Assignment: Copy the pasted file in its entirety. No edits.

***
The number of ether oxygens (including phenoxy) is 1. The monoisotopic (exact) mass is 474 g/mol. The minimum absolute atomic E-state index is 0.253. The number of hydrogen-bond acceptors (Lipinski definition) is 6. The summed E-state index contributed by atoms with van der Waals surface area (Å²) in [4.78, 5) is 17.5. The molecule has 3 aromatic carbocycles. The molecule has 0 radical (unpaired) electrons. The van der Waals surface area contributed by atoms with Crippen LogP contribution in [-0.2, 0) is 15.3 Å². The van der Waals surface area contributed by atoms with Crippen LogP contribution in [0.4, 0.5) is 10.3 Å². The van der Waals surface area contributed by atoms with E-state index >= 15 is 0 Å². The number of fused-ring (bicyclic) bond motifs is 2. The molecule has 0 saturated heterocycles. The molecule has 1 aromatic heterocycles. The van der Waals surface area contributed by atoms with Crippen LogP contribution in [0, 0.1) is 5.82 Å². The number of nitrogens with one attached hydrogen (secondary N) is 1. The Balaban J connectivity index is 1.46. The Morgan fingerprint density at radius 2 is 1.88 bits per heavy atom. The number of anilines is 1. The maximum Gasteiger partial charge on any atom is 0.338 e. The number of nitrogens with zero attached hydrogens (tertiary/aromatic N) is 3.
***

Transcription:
The number of ether oxygens (including phenoxy) is 1. The monoisotopic (exact) mass is 474 g/mol. The minimum absolute atomic E-state index is 0.253. The number of hydrogen-bond acceptors (Lipinski definition) is 6. The summed E-state index contributed by atoms with van der Waals surface area (Å²) in [4.78, 5) is 17.5. The molecule has 3 aromatic carbocycles. The molecule has 0 radical (unpaired) electrons. The van der Waals surface area contributed by atoms with Crippen LogP contribution in [-0.2, 0) is 15.3 Å². The van der Waals surface area contributed by atoms with Crippen LogP contribution in [0.4, 0.5) is 10.3 Å². The van der Waals surface area contributed by atoms with E-state index >= 15 is 0 Å². The number of fused-ring (bicyclic) bond motifs is 2. The molecule has 0 saturated heterocycles. The molecule has 1 aromatic heterocycles. The van der Waals surface area contributed by atoms with Crippen LogP contribution in [0, 0.1) is 5.82 Å². The number of nitrogens with one attached hydrogen (secondary N) is 1. The Balaban J connectivity index is 1.46. The Morgan fingerprint density at radius 2 is 1.88 bits per heavy atom. The number of anilines is 1. The maximum Gasteiger partial charge on any atom is 0.338 e. The number of nitrogens with zero attached hydrogens (tertiary/aromatic N) is 3.